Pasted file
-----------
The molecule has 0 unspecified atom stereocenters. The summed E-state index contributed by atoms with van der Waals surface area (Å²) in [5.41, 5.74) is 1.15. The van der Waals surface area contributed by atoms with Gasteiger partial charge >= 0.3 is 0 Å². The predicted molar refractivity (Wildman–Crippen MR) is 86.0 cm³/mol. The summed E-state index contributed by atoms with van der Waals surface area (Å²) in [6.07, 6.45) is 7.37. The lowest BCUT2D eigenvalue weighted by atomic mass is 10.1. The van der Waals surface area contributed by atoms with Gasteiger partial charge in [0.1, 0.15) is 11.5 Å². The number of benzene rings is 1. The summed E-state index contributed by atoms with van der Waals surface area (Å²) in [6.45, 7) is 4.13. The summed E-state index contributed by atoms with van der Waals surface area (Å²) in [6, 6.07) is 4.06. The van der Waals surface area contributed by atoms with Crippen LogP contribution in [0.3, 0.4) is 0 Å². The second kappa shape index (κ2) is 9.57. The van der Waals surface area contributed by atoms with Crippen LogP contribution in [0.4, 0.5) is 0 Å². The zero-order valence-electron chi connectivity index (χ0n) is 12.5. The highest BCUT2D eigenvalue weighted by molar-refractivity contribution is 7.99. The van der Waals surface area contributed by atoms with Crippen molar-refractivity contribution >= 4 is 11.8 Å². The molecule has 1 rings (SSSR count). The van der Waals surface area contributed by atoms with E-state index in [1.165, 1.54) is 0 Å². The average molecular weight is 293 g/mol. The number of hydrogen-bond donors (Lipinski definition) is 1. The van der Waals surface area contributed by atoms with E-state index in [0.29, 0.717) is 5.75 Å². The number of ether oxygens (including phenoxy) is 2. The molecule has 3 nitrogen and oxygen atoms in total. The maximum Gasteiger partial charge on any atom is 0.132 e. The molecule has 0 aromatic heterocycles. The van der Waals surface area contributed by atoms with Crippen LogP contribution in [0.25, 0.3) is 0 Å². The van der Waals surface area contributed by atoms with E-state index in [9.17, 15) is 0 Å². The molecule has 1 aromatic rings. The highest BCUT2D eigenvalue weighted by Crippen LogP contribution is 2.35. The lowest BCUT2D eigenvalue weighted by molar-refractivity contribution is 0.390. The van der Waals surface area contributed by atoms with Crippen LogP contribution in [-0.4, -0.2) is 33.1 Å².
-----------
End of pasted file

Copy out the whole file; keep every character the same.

The molecule has 0 unspecified atom stereocenters. The summed E-state index contributed by atoms with van der Waals surface area (Å²) in [5.41, 5.74) is 1.15. The van der Waals surface area contributed by atoms with Gasteiger partial charge >= 0.3 is 0 Å². The predicted molar refractivity (Wildman–Crippen MR) is 86.0 cm³/mol. The summed E-state index contributed by atoms with van der Waals surface area (Å²) in [6.07, 6.45) is 7.37. The lowest BCUT2D eigenvalue weighted by atomic mass is 10.1. The van der Waals surface area contributed by atoms with Gasteiger partial charge in [0.1, 0.15) is 11.5 Å². The number of benzene rings is 1. The summed E-state index contributed by atoms with van der Waals surface area (Å²) in [6.45, 7) is 4.13. The summed E-state index contributed by atoms with van der Waals surface area (Å²) in [6, 6.07) is 4.06. The van der Waals surface area contributed by atoms with Crippen LogP contribution in [0.3, 0.4) is 0 Å². The second kappa shape index (κ2) is 9.57. The van der Waals surface area contributed by atoms with Crippen LogP contribution in [0.4, 0.5) is 0 Å². The zero-order valence-electron chi connectivity index (χ0n) is 12.5. The highest BCUT2D eigenvalue weighted by molar-refractivity contribution is 7.99. The van der Waals surface area contributed by atoms with Crippen molar-refractivity contribution >= 4 is 11.8 Å². The molecule has 1 rings (SSSR count). The van der Waals surface area contributed by atoms with E-state index in [1.165, 1.54) is 0 Å². The average molecular weight is 293 g/mol. The number of hydrogen-bond donors (Lipinski definition) is 1. The van der Waals surface area contributed by atoms with E-state index in [0.29, 0.717) is 5.75 Å². The number of ether oxygens (including phenoxy) is 2. The molecule has 3 nitrogen and oxygen atoms in total. The maximum Gasteiger partial charge on any atom is 0.132 e. The molecule has 0 aromatic heterocycles. The van der Waals surface area contributed by atoms with Crippen LogP contribution in [0.25, 0.3) is 0 Å². The van der Waals surface area contributed by atoms with E-state index in [9.17, 15) is 0 Å². The molecule has 1 aromatic rings. The highest BCUT2D eigenvalue weighted by Crippen LogP contribution is 2.35. The lowest BCUT2D eigenvalue weighted by molar-refractivity contribution is 0.390. The van der Waals surface area contributed by atoms with Crippen LogP contribution in [-0.4, -0.2) is 33.1 Å².